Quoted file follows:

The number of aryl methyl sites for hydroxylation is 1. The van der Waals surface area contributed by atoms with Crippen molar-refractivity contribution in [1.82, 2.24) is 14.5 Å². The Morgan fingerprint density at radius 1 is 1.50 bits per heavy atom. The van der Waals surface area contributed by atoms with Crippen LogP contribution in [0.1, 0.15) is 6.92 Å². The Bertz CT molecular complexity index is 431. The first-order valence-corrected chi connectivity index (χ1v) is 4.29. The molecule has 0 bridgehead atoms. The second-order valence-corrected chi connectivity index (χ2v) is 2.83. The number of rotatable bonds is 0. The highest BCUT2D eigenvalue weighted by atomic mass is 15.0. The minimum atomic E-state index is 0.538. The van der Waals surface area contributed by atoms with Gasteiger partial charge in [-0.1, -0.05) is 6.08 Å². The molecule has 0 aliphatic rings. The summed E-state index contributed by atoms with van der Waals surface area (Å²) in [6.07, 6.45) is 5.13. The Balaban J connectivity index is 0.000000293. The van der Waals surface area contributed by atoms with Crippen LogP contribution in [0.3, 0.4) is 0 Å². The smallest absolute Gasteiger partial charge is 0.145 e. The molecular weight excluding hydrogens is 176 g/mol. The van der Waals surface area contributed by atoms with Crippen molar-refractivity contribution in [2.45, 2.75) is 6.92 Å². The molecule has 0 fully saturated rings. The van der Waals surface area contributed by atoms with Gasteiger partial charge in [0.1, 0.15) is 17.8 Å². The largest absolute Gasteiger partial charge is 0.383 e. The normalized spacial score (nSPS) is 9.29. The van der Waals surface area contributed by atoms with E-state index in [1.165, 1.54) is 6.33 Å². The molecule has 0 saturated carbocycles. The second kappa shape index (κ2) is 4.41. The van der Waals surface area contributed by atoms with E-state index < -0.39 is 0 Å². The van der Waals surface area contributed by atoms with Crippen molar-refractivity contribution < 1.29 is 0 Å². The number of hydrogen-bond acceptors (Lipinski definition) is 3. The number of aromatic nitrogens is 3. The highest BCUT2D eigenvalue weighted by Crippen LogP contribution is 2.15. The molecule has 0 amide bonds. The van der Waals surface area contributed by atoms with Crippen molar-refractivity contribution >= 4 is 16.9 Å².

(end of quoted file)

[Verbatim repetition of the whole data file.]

The number of aryl methyl sites for hydroxylation is 1. The van der Waals surface area contributed by atoms with Crippen molar-refractivity contribution in [1.82, 2.24) is 14.5 Å². The Morgan fingerprint density at radius 1 is 1.50 bits per heavy atom. The van der Waals surface area contributed by atoms with Crippen LogP contribution in [0.1, 0.15) is 6.92 Å². The Bertz CT molecular complexity index is 431. The first-order valence-corrected chi connectivity index (χ1v) is 4.29. The molecule has 0 bridgehead atoms. The second-order valence-corrected chi connectivity index (χ2v) is 2.83. The number of rotatable bonds is 0. The highest BCUT2D eigenvalue weighted by atomic mass is 15.0. The minimum atomic E-state index is 0.538. The van der Waals surface area contributed by atoms with Gasteiger partial charge in [-0.1, -0.05) is 6.08 Å². The molecule has 0 aliphatic rings. The summed E-state index contributed by atoms with van der Waals surface area (Å²) in [6.07, 6.45) is 5.13. The Balaban J connectivity index is 0.000000293. The van der Waals surface area contributed by atoms with Crippen LogP contribution in [0.3, 0.4) is 0 Å². The smallest absolute Gasteiger partial charge is 0.145 e. The molecular weight excluding hydrogens is 176 g/mol. The van der Waals surface area contributed by atoms with Crippen molar-refractivity contribution in [2.45, 2.75) is 6.92 Å². The molecule has 0 fully saturated rings. The van der Waals surface area contributed by atoms with Gasteiger partial charge in [0.1, 0.15) is 17.8 Å². The largest absolute Gasteiger partial charge is 0.383 e. The normalized spacial score (nSPS) is 9.29. The van der Waals surface area contributed by atoms with E-state index in [1.165, 1.54) is 6.33 Å². The molecule has 0 saturated carbocycles. The second kappa shape index (κ2) is 4.41. The van der Waals surface area contributed by atoms with E-state index < -0.39 is 0 Å². The van der Waals surface area contributed by atoms with Crippen molar-refractivity contribution < 1.29 is 0 Å². The number of hydrogen-bond acceptors (Lipinski definition) is 3. The number of aromatic nitrogens is 3. The highest BCUT2D eigenvalue weighted by Crippen LogP contribution is 2.15. The molecule has 0 amide bonds. The van der Waals surface area contributed by atoms with Crippen molar-refractivity contribution >= 4 is 16.9 Å².